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hodge


Member since 19 January 2012 | Blog

Helmet Stickers: 12,116 | Leaderboard

Voting Record: 1929 / 97

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  • SPORTS MOMENT: January Third, Two-Thousand-and-Three.
  • COLLEGE FOOTBALL PLAYER: Troy Smith
  • NFL TEAM: Cincinnati Bengals
  • MLB TEAM: Cincinnati Reds

Recent Activity

Comment 23 Dec 2014

Zeppelin and Sabbath were contemporaries, both formed in 1968.  Interestingly, Led Zeppelin's first record was released in January of '69, a full 8 months before Black Sabbath played their first show (their eponymous debut wouldn't come out for another year).

*EDIT: Sorry, misread your comment.  Thought you were saying that Sabbath came before Zeppelin.  Damn comment threading haha.

Comment 23 Dec 2014

Quite simply, by '69, America had come around.  Hendrix moved to London in '66, a full year before the Counterculture -- and the music of their movement -- would really begin to take off.  Until the late '60s, the most predominant forms of American rock music were Surf Rock and Garage Rock, both of which were highly regional.

For a case study, look no further than CCR -- a band with five #2 singles (the most by any band who never had a #1), who were vastly influential (and prolific) in the late sixties.  They didn't release their first record until '67; until that they played as The Golliwoggs -- a pop-driven band that their label forced them to play as to cash in on the success of the British Invasion.

It's worth bearing in mind that CCR wasn't as "Counterculture" as, say, San-Francisco-Psychadelic-Rockers Jefferson Airplane or Quicksilver Messenger Service, but CCR definitely was one of the most well-known American bands by the end of the '60s.

Comment 23 Dec 2014

Ahh, I gotcha now.  I think they were the perfect thing for America at the time of their arrival: a hooky, pop-oriented rock band that was playing to a musical audience that had seen almost all of the original rock pioneers of the mid-to-late-'50s disappear.  Buddy Holly was dead, Chuck Berry was in Jail, Elvis was focused on films, Johnny Cash had moved further into Country territory (and deeper into Amphetamine addiction), and Jerry Lee Lewis had married his cousin and all but disappeared from the spotlight.  In their place, Phil Spector's girl-group pop had taken over the airwaves (which is fantastic music, by the way), and rock music -- for all the frenzied chaos it generated here in the '50s -- was thought to be a fad.  The Beatles couldn't have asked for a better market.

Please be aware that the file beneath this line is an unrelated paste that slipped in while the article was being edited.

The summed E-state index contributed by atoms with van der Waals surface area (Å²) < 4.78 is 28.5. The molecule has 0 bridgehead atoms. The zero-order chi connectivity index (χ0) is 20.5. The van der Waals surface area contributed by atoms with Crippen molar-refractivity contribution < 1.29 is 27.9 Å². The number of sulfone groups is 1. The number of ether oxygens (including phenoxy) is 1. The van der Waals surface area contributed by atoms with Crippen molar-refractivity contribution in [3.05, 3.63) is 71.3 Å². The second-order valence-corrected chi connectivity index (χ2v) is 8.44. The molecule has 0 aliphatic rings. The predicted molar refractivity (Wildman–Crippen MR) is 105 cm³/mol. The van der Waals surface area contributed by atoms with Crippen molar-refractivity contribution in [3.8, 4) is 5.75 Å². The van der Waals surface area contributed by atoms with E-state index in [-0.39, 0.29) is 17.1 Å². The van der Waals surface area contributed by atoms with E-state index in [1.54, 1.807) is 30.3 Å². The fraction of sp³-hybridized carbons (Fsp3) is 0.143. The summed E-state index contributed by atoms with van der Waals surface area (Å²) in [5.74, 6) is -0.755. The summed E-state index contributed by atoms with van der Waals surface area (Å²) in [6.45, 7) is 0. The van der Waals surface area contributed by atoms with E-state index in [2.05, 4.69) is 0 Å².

Comment 23 Dec 2014

I never said that (but I thought you did).  I was merely remarking that Hendrix didn't hit it big until he moved to London.  Personally, I don't think that any record execs over here saw his potential -- hell, Andrew Loog Oldham, manager of the Rolling Stones, turned him away!

In my opinion, I just think that London was a much more fertile place for rock music in 1966 than America was, so there were more labels over there willing to take a chance on a dude who sounded like nothing anyone had ever heard before.  

Comment 23 Dec 2014

A few fun facts to go along with what you've written:

  • The Beatles took their name as a send-up to Buddy Holly, who's backing band was known as The Crickets.
  • Buddy Holly played a famous show in England, and in attendance were two of rock music's soon-to-be greatest songwriters.  No, it's not John and Paul, but instead Mick Jagger and Keith Richards, who were also unabashed fans.  One of the Stones' first singles was a cover of "Not Fade Away" -- a song that would later be covered by Canadian Prog-rockers Rush, who released it as their first single.
  • Jazz was originally named for a slang term for a male orgasm, since the music originated in the brothels of New Orleans.
  • Black Sabbath's signature sound -- slow, heavy, minor-key rock music -- was borne of necessity when lead guitarist Tommy Iommi injured his hand in a piece of heavy machinery, making upbeat music significantly harder for him to play.
Comment 23 Dec 2014